While mental illness has recently been framed in largely neurobiological terms as "brain disease," there has also been an increasing awareness of the contingency of psychiatric diagnoses. In this course, we will draw upon readings from medical and psychological anthropology, cultural psychiatry, and science studies to examine this paradox and to examine mental health and illness as a set of subjective experiences, social processes, and objects of knowledge and intervention. On a conceptual level, the course invites students to think through the complex relationships between categories of knowledge and clinical technologies (in this case, mainly psychiatric ones) and the subjectivities of persons living with mental illness. Put in slightly different terms, we will look at the multiple links between psychiatrists' professional accounts of mental illness and patients' experiences of it. Questions explored include: Does mental illness vary across social and cultural settings? How are experiences of people suffering from mental illness shaped by psychiatry's knowledge of their afflictions?

Instructor(s): E. Raikhel     Terms Offered: Spring
Note(s): CHDV Distribution: 3,4; C
Equivalent Course(s): HIPS 27302, KNOW 33301, HLTH 23301, KNOW 23301, ANTH 24315, CHDV 23301, ANTH 35115

CHDV 33500. New Perspectives on Language Emergence. 100 Units.

In this course we will investigate anthropological and linguistic perspectives on language emergence, as well the social, demographic, environmental, linguistic, and modality (vision, speech, touch) factors that contribute to the formation of new languages. Emerging languages in communities around the world offer unprecedented scientific opportunities to address important questions previously deemed intractable, such as: Where does language come from? How do our experiences of the world influence the way our languages are structured? At what level of abstraction can language be studied as an autonomous object of analysis? The topic of language emergence has tended to focus on the interaction of linguistic, psychological, and demographic factors. We will bring the important anthropological dimension to the topic of language emergence, which addresses the way that users of emerging languages inhabit the world. The readings, lectures, and discussions will address new implications for our understanding of language creation.

Instructor(s): Diane Brentari & Terra Edwards     Terms Offered: Autumn. Meeting Mondays from 1:30p until 4:20p
Prerequisite(s): One Linguistics course and one Anthropology course are recommended. Consent of instructor required.
Note(s): Consent of instructor required; To be admitted, please email Professors Brentari and Edward a paragraph-long description about what you bring and what you hope to get out of this seminar.
Equivalent Course(s): COGS 22008, CDIN 33500, LING 33500, ANTH 33501, CDIN 23500, CHDV 23500, LING 23501, ANTH 23501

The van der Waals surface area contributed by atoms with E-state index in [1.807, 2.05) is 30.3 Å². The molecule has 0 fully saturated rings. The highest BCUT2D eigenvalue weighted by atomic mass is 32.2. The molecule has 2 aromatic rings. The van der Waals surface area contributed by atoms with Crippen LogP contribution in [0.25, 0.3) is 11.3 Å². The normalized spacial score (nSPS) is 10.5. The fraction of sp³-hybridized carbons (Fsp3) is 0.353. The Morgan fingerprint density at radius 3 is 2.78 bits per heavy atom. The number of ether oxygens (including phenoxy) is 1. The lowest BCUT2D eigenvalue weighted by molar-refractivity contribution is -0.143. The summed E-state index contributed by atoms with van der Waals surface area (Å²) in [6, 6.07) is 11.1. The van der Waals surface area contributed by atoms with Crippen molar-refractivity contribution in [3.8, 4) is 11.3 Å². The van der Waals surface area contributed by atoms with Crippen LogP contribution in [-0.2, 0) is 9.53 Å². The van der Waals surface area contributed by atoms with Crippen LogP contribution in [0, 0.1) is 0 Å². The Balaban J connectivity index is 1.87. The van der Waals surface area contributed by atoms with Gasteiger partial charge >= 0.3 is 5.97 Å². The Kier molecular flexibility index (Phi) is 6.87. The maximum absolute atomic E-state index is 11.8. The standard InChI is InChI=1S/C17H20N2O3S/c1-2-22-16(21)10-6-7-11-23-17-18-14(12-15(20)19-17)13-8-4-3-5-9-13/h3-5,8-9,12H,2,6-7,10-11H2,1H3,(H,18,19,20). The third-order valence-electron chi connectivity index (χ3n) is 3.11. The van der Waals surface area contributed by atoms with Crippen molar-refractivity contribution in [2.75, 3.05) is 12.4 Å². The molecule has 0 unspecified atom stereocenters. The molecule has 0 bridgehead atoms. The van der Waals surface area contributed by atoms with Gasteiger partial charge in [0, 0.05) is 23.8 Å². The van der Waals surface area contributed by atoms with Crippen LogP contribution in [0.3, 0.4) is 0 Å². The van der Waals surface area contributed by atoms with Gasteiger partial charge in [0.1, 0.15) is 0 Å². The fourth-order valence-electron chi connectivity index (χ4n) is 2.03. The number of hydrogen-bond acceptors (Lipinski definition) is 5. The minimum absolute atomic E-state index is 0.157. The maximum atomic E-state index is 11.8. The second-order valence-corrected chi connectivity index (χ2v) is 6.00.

CHDV 33930. Biological and Cultural Evolution. 100 Units.

This course draws on readings in and case studies of language evolution, biological evolution, cognitive development and scaffolding, processes of socialization and formation of groups and institutions, and the history and philosophy of science and technology. We seek primarily to elaborate theory to understand and model processes of cultural evolution, while exploring analogies, differences, and relations to biological evolution. This has been a highly contentious area, and we examine why. We seek to evaluate what such a theory could reasonably cover and what it cannot.

Instructor(s): W. Wimsatt, S. Mufwene     Terms Offered: Not offered in 2022-2023
Prerequisite(s): Third- or fourth-year standing or consent of instructor required; core background in evolution and genetics strongly recommended.
Equivalent Course(s): NCDV 27400, BPRO 23900, PHIL 22500, HIPS 23900, PHIL 32500, CHDV 23930, CHSS 37900, LING 11100, ANTH 28615, ANTH 38615, LING 39286

CHDV 34800. Kinship and Social Systems. 100 Units.

This course will use a biological approach to understanding how groups form and how cooperation and competition modulate group size and reproductive success. We will explore social systems from evolutionary and ecological perspectives, focusing on how the biotic and social environments favor cooperation among kin as well as how these environmental features influence mating systems and inclusive fitness. While a strong background in evolutionary theory is not required, students should have basic understanding of biology and natural selection. Course will use combination of lectures and discussion.

Instructor(s): J. Mateo
Note(s): CHDV Distributions: A; 1 Not offered in 2023-2024
Equivalent Course(s): ECEV 34800, EVOL 34800

CHDV 35201. Communication in humans and non-humans. 100 Units.